If there’s an upside to the fuel-market turmoil for carriers, it’s the opportunity to reprice fuel while uncertainty still prevails. The terms they set now will be difficult to unwind even if surcharge formulas are eventually standardized.
NEW YEAR, SAME OLD WORRIES
2019 offered carriers little relief from the financial anxiety that has been a constant in the industry since at least 2010. The collective Altman Z-score1 of the 14 container shipping companies that publish their financials deteriorated markedly in the 12 months ending September 30, 2019, falling to 1.16 from 1.35 in all of 2018 and thereby signifying a rising probability of bankruptcy (figure 3). Reductions in asset turnover and market equity versus debt ratios drove the Z-score down versus the previous year. The score—the lowest in the 10 years we have tracked the number—is a worrisome indicator for both carriers and shippers, whose memories of Hanjin Shipping’s 2016 collapse are still fresh.
As that stubbornly low Altman Z-score would suggest, the industry’s total debt grew by $21 billion in the 12 months ending September 30, 2019. A full $15 billion of the increase is attributable to two large carriers that increased the debt on their books by a total of $13 billion to comply with a new accounting rule—International Financial Reporting Standards (IFRS) 16, which governs the treatment of leases. In other words, most of the increase in debt is accounting driven and not reflective of any change in the operating environment.
The relatively subdued expansion of debt suggests that the overcapacity that has plagued the industry for years may be easing. Total capacity, measured in twenty-foot-equivalent units (TEUs), rose a modest 4% in the last 12 months, which explains the industry’s lower capital expenditures in 2019 and indicates that supply and demand may be approaching equilibrium (figure 4 - to see all figures, download the pdf).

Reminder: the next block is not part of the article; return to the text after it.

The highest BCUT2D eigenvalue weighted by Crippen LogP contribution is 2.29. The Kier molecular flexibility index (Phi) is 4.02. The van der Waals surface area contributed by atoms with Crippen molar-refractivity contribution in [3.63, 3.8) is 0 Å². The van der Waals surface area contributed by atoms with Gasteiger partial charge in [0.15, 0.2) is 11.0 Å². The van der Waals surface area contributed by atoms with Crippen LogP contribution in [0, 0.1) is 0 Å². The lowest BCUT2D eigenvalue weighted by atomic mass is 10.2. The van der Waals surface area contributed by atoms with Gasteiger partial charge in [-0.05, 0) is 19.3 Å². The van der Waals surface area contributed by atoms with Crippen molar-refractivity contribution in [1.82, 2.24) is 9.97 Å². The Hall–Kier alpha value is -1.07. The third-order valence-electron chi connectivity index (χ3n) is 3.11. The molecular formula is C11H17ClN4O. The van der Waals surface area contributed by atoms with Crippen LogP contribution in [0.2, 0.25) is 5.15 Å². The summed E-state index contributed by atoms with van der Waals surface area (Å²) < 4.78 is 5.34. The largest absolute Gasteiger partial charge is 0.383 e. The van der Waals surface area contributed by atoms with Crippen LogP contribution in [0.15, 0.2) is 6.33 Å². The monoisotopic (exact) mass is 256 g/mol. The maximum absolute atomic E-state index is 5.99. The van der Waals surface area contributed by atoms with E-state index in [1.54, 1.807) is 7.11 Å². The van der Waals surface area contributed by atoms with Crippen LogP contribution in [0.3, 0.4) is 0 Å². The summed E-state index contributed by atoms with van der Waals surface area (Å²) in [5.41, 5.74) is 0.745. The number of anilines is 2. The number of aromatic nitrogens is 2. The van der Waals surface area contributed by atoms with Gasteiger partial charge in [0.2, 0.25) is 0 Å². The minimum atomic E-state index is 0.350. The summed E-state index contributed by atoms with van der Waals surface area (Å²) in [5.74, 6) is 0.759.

Such relief could not come too soon for carriers, whose leverage ratio rose 3% in the past 12 months, to 8.7x. That increase, though modest compared with earlier years, suggests that any financial shocks in the coming months could shift some carriers’ finances from worrisome to downright distressed (figure 5 - to see all figures, download the pdf). In light of the carriers’ heightened vulnerability, industry stakeholders should be alert to any potential disruption caused by efforts to contain the spread of the coronavirus. Container volumes at Chinese ports have fallen off sharply since the outbreak began. Carriers risk undermining their own efforts to recover profits if they fall back on old habits of chasing volume for the balance of the year.
There is some good news to offset the more-downbeat data, however. The EBITDA margin of the carriers that report their financials rose to 9% in the last 12 months from 6% in all of 2018, whereas no carriers reported negative EBITDA (figure 6 - to see all figures, download the pdf). Profitability was stronger in the third quarter of 2019, with EBITDA margin rising to 11% (figure 7 - to see all figures, download the pdf). But profitability remains well below its historical peak.
1The Altman Z-score is a metric that gauges a company’s credit strength and the likelihood that the company will seek bankruptcy protection within the coming 24 months; a score of 1.8 or lower signals a high risk of bankruptcy.